Africa: Expert Attributes Africa's Underdevelopment to Poor Narrative

18 November 2019

A top Nigerian Marketing Communication expert and pioneer Chief Executive of the Rebranding Nigeria Project, Lolu Akinwunmi, has called on African leaders to push for development and deployment of strategies that will ensure the continent owns and tells its own stories. Akinwumi, who shared his thought alongside other African leaders, including Rwandan President, Paul Kagame, at the recently held African Development Bank's Africa Investment Forum, in Johannesburg, South Africa, said it's by changing the narrative that the continent quest for development could be realised.

He noted that the continent would not always be the provider of raw materials for developed nations and must take clear and well-defined steps towards changing the Africa narrative.

For the Marketing Communication expert, Africa must, as a matter of necessity, begin to be more deliberate and strategic in defining the message it wants to communicate about itself and its people; determine the audience for all its communication, especially within the scope of attracting global financing for the continent and also determine how to most effectively reach this global audience given the plethora of media within the landscape.

"As an investment destination, Africa is perhaps the last frontier in many areas that present amazing opportunities. There are about six key areas of brand property ownership and opportunities and our narrative ought to be focused on projecting these on medium and long term basis.

"The African middle class is growing and with certain expectations; Africans are getting more educated, urbane and professional; Africa also has the largest population of young people under the age of 25; Africans are becoming more brand conscious and sophisticated in taste; these are affecting retail businesses in fashion, lifestyle products, etc. These are keeping retailers busy as they anticipate the needs of this growing list of new consumers," he said.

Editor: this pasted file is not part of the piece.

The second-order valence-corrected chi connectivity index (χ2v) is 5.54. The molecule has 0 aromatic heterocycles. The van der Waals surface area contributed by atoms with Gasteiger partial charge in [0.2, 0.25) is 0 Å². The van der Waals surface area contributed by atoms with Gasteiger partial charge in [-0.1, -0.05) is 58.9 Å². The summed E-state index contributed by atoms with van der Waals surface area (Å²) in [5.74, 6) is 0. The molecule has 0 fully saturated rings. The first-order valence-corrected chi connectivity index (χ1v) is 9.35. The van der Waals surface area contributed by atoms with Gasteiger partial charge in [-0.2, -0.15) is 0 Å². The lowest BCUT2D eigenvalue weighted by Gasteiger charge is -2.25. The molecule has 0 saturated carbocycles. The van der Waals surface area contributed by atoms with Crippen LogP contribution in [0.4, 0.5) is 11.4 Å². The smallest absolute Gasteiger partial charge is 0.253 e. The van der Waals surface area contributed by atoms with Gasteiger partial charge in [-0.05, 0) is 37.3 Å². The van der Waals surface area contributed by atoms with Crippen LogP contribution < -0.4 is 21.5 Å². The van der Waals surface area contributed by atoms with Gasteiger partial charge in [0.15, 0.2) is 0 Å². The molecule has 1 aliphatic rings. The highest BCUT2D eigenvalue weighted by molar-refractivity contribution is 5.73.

While he admitted that Africa has huge opportunities in the energy, technology, supply chain design and the agriculture value chain, he lamented the continent's crippling infrastructure deficit, a factor he blamed for the difficulty in harnessing opportunities that would enable the continent take advantage of the maturity and saturation of developed economies.

"Infrastructure deficits are all over Africa in roads, transportation like rail, water etc. Airports, Power and IT are also needed to lift up the economy and regionally create demand.

"Power is critical to development but Sub-Saharan Africa is plagued by power outages with over 600 hours of outages a year on average, roads and rail lines are sparse, decrepit and over-burdened; lack of aviation agreements have limited intra-African air travels and connections, and these dire situations have been killing productivity, adding costs and leaving businesses captive to expensive back-up and alternative power and logistics options," he lamented.

He also observed that Africa's was also in want of efficient storage and distribution infrastructure, leading to as losses of as much as 50 percent of perishable agricultural produce.

Highlighting what he termed the continent's "soft infrastructure deficit, he insisted that Africa could no longer take data gathering for granted in such critical areas as credit and risk information, market data, consumption pattern, among others, because of their importance to policy formulation and planning as well as business decision-making.

He said the continent would benefit immensely and could become a vast regional hub by reducing barriers to trade, saying the continent's 54 sovereign nations could create its own mega trade deal by creating incentives that will spur seamless intra-Africa trade.

"No one can tell our story like us. We should take ownership and let Africa communicate for Africa. Following my recent experience as the pioneer CEO of the Nigeria Rebranding Project, and generally observing trends within countries, the biggest challenge towards developing an African narrative and communicating same is generally funding.

"We have the people and the technology but are usually hampered by financing. I therefore strongly call on the African Development Bank to lead this initiative by helping craft the strategy and then providing the funding that will help initiate the African rebranding process; creating an own narrative. African countries like Nigeria can also use our Nollywood and music industry, amongst others, to help communicate the African story" Akinwunmi said.

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